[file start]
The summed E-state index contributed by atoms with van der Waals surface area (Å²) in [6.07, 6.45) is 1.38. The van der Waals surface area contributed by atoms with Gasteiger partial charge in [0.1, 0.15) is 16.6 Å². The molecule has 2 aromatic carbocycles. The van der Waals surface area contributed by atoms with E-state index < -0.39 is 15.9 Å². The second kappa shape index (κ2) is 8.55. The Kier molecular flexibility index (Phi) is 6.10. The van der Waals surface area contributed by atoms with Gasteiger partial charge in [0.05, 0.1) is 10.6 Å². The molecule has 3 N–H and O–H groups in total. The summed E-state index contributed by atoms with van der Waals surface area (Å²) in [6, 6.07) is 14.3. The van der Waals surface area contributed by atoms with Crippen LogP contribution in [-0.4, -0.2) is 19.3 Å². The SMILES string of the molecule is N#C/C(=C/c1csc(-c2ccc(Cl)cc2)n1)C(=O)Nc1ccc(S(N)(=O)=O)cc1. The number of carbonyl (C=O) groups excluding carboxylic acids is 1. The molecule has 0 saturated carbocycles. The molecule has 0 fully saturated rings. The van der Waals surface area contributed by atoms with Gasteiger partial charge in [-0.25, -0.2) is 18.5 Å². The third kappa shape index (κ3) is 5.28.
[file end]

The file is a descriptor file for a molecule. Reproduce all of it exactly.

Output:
The summed E-state index contributed by atoms with van der Waals surface area (Å²) in [6.07, 6.45) is 1.38. The van der Waals surface area contributed by atoms with Gasteiger partial charge in [0.1, 0.15) is 16.6 Å². The molecule has 2 aromatic carbocycles. The van der Waals surface area contributed by atoms with E-state index < -0.39 is 15.9 Å². The second kappa shape index (κ2) is 8.55. The Kier molecular flexibility index (Phi) is 6.10. The van der Waals surface area contributed by atoms with Gasteiger partial charge in [0.05, 0.1) is 10.6 Å². The molecule has 3 N–H and O–H groups in total. The summed E-state index contributed by atoms with van der Waals surface area (Å²) in [6, 6.07) is 14.3. The van der Waals surface area contributed by atoms with Crippen LogP contribution in [-0.4, -0.2) is 19.3 Å². The SMILES string of the molecule is N#C/C(=C/c1csc(-c2ccc(Cl)cc2)n1)C(=O)Nc1ccc(S(N)(=O)=O)cc1. The number of carbonyl (C=O) groups excluding carboxylic acids is 1. The molecule has 0 saturated carbocycles. The molecule has 0 fully saturated rings. The van der Waals surface area contributed by atoms with Gasteiger partial charge in [-0.25, -0.2) is 18.5 Å². The third kappa shape index (κ3) is 5.28.